Over the 6 months ending January 2017, Canada’s GDP has grown at an average rate of 4%. Examining the most recent data (January 2017) Canada’s GDP grew 0.6% month over month; almost double what economists originally forecasted. We anticipated a sharp pickup in economic growth in the third quarter of 2016 after the very slow growth and the Fort McMurray fires in the first half of 2016 however, the continued strength has been a surprise. For the year as a whole, GDP grew 1.4%.
Areas of economic strength in Canada during the first quarter of 2017 were housing starts and manufacturing. Although manufacturing has been a slow growth area over the past few years, there has been a sharp increase as of late (see chart). Housing starts continue to show strength. In March they were 253,720 - a level that hasn’t been seen since before 2007; up 25% year over year. Finally, business spending is on the rebound. After the collapse of the oil price in 2014-2015 business spending on capital goods declined sharply and was a major drag on the economy. However, a recent survey of business spending done by the Bank of Canada has shown a modest increase in spending intentions. Good news for our economy.
Chart: Manufacturing Output
While some economists increased their 2017 forecasts by almost 0.6% due to the recent uptick in growth, we are only increasing our GDP forecast for 2017 from 1.9% to 2.1%. This recognizes the recent good news however; there are several uncertainties ahead with downside risk. A primary concern is the course of U.S economic policy under the Trump administration. There is tremendous uncertainty over trade, taxes and deregulation which potentially could be quite negative for Canada. Other events to keep an eye on include:
Although the Bank of Canada is forecasting an increase in GDP growth to 2.6%, we do not expect it to increase the Bank Rate from 0.5% in 2017. Instead, policymakers will remain cautious until there is a clearer picture on the U.S administration’s stance on trade. As a result, this will keep the Canadian bond yield curve lower than if we followed the Federal Reserve’s rate increases. Yes, bond yields will rise but not in a big way. At year end 2017, we expect the Government of Canada 10 Year bonds to be trading in a 2-2.2% range.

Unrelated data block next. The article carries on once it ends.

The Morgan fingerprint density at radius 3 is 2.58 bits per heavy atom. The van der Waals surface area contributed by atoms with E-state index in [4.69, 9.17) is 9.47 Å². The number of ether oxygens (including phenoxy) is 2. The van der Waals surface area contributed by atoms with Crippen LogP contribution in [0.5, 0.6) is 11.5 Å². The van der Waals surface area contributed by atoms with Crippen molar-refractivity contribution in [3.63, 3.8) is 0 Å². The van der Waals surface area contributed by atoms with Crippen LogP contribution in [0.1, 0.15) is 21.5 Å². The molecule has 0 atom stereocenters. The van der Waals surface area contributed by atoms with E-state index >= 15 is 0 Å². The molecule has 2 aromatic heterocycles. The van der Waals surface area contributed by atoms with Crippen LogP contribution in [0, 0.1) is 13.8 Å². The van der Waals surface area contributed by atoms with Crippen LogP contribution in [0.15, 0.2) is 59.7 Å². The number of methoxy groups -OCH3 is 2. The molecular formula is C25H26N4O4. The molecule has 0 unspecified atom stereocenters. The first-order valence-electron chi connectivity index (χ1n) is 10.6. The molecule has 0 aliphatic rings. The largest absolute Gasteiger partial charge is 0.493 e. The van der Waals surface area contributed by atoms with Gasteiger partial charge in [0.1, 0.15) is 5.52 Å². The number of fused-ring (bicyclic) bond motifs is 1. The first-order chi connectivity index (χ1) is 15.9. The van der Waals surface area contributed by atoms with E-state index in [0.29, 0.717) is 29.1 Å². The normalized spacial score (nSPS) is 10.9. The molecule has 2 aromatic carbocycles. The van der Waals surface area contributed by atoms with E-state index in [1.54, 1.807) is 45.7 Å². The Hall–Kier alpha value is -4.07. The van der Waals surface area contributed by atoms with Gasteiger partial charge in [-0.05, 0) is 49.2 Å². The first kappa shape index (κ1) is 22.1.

Turning to U.S. monetary policy, the Federal Reserve Board increased the Fed Funds Rate by 0.25% to 1.0% on March 15th given the low level of unemployment (4.7%) and solid economic growth. We believe the Fed will continue to increase the Fed Funds Rate at a slow-but-steady pace to 2.25% by year end 2018. This rate is near the long-term inflation target of the Fed (2%) and represents a neutral stance. The Fed hikes are necessary as they are gradually removing the emergency low interest rates that were put in place after the financial crisis. Clearly, the Fed feels the U.S economy is on a sustainable growth path.
One piece of interesting political news was President Trump’s inability to get enough votes in the House of Representatives to pass his healthcare bill. This demonstrates how divided the Republican Party is. Furthermore, it highlights the difficulty President Trump is likely to have passing future bills on some of his key campaign promises. This situation is potentially positive for Canada as bills aimed at our country could be held up for some time.
Looking at the bond market for the quarter, Corporate bonds continued to shine. Mid-term Corporates (5-10 years) returned 2.28%, mid-term Provincials 1.39% and mid-term Government of Canada’s 1.0%. At the short end of the curve (1-5 years) Corporates returned 1.09%, Provincials 0.61% and Government of Canada’s 0.39%. Within the Corporate bond sector, energy (Enbridge) and financials (RBC, TD Bank, etc.) were two of the top performers. Going forward, we will continue to overweight corporate and provincial bonds relative to Government of Canada’s.